Let’s talk pre-professional programs

vet students work with a mini horse in the teaching hospital

At CSU, we’ve got hundreds of majors and concentrations to choose from on your journey toward your career or graduate school. And we’ll be the first to admit it: The road is not always straight. Some students know exactly where they want to be in five years, and others like to weigh their options. Some start out in their major, and others come in exploring majors before choosing one. Some students double major, and some students choose a major based on their professional goals.

If you are considering professions in the health industry, law, veterinary field, or teaching, CSU’s pre-professional programs are right up your alley.

What are pre-professional tracks?

You’ll notice in our list of majors that we don’t include a pre-med major, pre-vet major, pre-law major, or a degree in teaching. Instead, we offer pre-professional advising, which allows you to pursue your interests alongside courses that will prepare you for your career goals. You’ll meet with your advisor regularly to make sure you’re meeting the prerequisites in your pre-professional area, and you’ll get time to talk about your career path after CSU, your graduate school options, and even meet other students on the same path as you.

For example, say you want to be a science teacher. Instead of majoring in teaching or education, you’ll major in the scientific area you enjoy (chemistry, biology, zoology, etc.) and you’ll get a teaching advisor who will help guide you to education prep courses. This way, you’ll come out with a science degree and be prepared to teach. Similarly, pre-med, pre-vet, and pre-law students will be academically ready to enter graduate/professional school, and have the added bonus of a degree in the field of their choice. So, pre-law advising students might get a degree in social work or ethnic studies, knowing they want to be a legal advocate for underserved and underrepresented communities. Students in the pre-vet advising program might get a zoology degree, and students in the pre-health advising program might want a biomedical science degree.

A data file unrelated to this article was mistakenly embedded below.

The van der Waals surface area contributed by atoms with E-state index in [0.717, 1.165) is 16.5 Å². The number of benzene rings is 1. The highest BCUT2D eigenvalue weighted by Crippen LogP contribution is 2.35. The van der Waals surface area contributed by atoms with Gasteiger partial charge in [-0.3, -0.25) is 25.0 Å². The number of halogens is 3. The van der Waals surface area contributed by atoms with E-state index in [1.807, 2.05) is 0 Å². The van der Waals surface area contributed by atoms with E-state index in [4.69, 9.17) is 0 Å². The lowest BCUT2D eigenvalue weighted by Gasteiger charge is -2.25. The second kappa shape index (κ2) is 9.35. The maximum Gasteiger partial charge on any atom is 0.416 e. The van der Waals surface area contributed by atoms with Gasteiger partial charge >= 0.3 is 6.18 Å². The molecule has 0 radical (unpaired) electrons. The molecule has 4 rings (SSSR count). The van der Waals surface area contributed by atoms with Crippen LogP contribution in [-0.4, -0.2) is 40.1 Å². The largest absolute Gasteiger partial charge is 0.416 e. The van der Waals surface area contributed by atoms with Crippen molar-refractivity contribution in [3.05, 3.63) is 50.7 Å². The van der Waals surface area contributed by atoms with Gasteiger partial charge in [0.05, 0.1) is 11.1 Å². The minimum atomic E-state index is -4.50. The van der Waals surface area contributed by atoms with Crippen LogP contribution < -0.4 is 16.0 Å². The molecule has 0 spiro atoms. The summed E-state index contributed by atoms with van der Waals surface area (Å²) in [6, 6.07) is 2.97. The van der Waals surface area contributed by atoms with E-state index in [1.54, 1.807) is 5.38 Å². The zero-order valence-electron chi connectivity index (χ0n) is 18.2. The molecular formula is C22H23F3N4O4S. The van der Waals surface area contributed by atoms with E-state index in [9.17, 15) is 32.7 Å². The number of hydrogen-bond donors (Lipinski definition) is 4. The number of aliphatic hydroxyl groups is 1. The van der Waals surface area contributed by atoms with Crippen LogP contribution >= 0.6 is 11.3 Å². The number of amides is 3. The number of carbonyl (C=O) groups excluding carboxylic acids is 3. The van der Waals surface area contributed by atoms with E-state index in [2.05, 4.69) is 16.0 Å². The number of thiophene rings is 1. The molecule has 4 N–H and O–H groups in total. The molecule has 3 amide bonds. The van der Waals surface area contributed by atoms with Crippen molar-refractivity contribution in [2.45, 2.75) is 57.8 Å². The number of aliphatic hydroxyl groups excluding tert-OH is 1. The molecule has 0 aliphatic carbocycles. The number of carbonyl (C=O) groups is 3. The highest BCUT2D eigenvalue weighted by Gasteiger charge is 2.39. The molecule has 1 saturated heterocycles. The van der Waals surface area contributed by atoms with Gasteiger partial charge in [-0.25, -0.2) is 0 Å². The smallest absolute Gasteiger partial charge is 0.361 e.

Of course, the great thing about pre-professional advising is that we also have pre-law students who major in English or communications; we have pre-health students who study poetry and art. One of the best things about pre-professional advising is that it allows students to both pursue their professional dreams and their personal passions. And oftentimes, their careers are all the more enhanced for it.

Why aren’t pre-professional tracks majors?

Most law schools, vet schools, med schools, and education licensure programs do not require certain undergraduate majors in order to attend. They admit students from a variety of academic disciplines, majors, and minors, and only ask that students have fulfilled their prerequisite courses and have demonstrated a level of academic achievement and rigor throughout their undergraduate education. We like to think this is a perfect fit; CSU has a design-your-own academic experience that allows you to pursue your passions, mix and match your interests, and come out with skills in multiple areas.

I’m interested in a CSU pre-professional program. How do I get started?

If you’re considering going into a pre-professional program, we encourage you to explore them a bit, discover the communities and clubs that can support you in those programs, and start thinking about which major will suit you and your goals best.

Explore Pre-Law


Explore Pre-Health


Explore Teacher Licensure


Explore Pre-Veterinary


Still considering? Reach out to a counselor!

If you’re still wondering if a pre-professional advising track is for you, we’re here to help! Your admissions counselor is here to help you sort through the info, direct you to an advisor, and make sure you hit the ground running when you come to CSU.


Prairie Smallwood

Prairie Smallwood is a writer and content creator for the Office of Admissions at Colorado State University. She is passionate about education and exploration, and knows that going to college can be both an adventure and an overwhelming experience. She aims to create content that helps students through that journey — the wonderful, the scary, and everything in between.